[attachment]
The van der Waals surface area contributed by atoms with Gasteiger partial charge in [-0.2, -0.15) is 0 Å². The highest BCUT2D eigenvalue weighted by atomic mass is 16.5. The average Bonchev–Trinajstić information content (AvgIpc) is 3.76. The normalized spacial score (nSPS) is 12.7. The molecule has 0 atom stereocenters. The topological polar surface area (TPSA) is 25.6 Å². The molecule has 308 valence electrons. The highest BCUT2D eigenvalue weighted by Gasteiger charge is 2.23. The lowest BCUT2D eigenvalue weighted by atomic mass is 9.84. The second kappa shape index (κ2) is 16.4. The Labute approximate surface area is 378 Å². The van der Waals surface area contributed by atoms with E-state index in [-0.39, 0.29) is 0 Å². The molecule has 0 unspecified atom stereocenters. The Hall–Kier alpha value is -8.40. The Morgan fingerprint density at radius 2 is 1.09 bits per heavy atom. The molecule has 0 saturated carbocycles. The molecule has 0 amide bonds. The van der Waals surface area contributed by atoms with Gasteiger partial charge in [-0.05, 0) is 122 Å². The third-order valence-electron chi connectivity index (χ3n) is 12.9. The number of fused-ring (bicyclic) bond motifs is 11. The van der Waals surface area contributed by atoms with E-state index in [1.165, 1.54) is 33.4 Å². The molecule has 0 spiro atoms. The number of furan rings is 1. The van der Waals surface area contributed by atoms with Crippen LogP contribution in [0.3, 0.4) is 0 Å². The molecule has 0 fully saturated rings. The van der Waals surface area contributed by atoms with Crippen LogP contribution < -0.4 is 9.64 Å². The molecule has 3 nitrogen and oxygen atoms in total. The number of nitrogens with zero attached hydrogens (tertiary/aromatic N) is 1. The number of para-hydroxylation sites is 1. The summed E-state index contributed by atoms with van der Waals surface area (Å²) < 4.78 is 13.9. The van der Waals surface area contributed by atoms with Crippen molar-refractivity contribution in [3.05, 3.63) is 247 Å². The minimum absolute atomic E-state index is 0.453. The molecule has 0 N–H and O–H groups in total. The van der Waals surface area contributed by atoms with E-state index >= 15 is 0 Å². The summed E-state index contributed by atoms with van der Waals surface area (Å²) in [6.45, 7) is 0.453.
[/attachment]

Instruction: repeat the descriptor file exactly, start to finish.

The van der Waals surface area contributed by atoms with Gasteiger partial charge in [-0.2, -0.15) is 0 Å². The highest BCUT2D eigenvalue weighted by atomic mass is 16.5. The average Bonchev–Trinajstić information content (AvgIpc) is 3.76. The normalized spacial score (nSPS) is 12.7. The molecule has 0 atom stereocenters. The topological polar surface area (TPSA) is 25.6 Å². The molecule has 308 valence electrons. The highest BCUT2D eigenvalue weighted by Gasteiger charge is 2.23. The lowest BCUT2D eigenvalue weighted by atomic mass is 9.84. The second kappa shape index (κ2) is 16.4. The Labute approximate surface area is 378 Å². The van der Waals surface area contributed by atoms with E-state index in [-0.39, 0.29) is 0 Å². The molecule has 0 unspecified atom stereocenters. The Hall–Kier alpha value is -8.40. The Morgan fingerprint density at radius 2 is 1.09 bits per heavy atom. The molecule has 0 saturated carbocycles. The molecule has 0 amide bonds. The van der Waals surface area contributed by atoms with Gasteiger partial charge in [-0.05, 0) is 122 Å². The third-order valence-electron chi connectivity index (χ3n) is 12.9. The number of fused-ring (bicyclic) bond motifs is 11. The van der Waals surface area contributed by atoms with E-state index in [1.165, 1.54) is 33.4 Å². The molecule has 0 spiro atoms. The number of furan rings is 1. The van der Waals surface area contributed by atoms with Crippen LogP contribution in [0.3, 0.4) is 0 Å². The molecule has 0 fully saturated rings. The van der Waals surface area contributed by atoms with Crippen LogP contribution < -0.4 is 9.64 Å². The molecule has 3 nitrogen and oxygen atoms in total. The number of nitrogens with zero attached hydrogens (tertiary/aromatic N) is 1. The number of para-hydroxylation sites is 1. The summed E-state index contributed by atoms with van der Waals surface area (Å²) < 4.78 is 13.9. The van der Waals surface area contributed by atoms with Crippen molar-refractivity contribution in [3.05, 3.63) is 247 Å². The minimum absolute atomic E-state index is 0.453. The molecule has 0 N–H and O–H groups in total. The van der Waals surface area contributed by atoms with E-state index >= 15 is 0 Å². The summed E-state index contributed by atoms with van der Waals surface area (Å²) in [6.45, 7) is 0.453.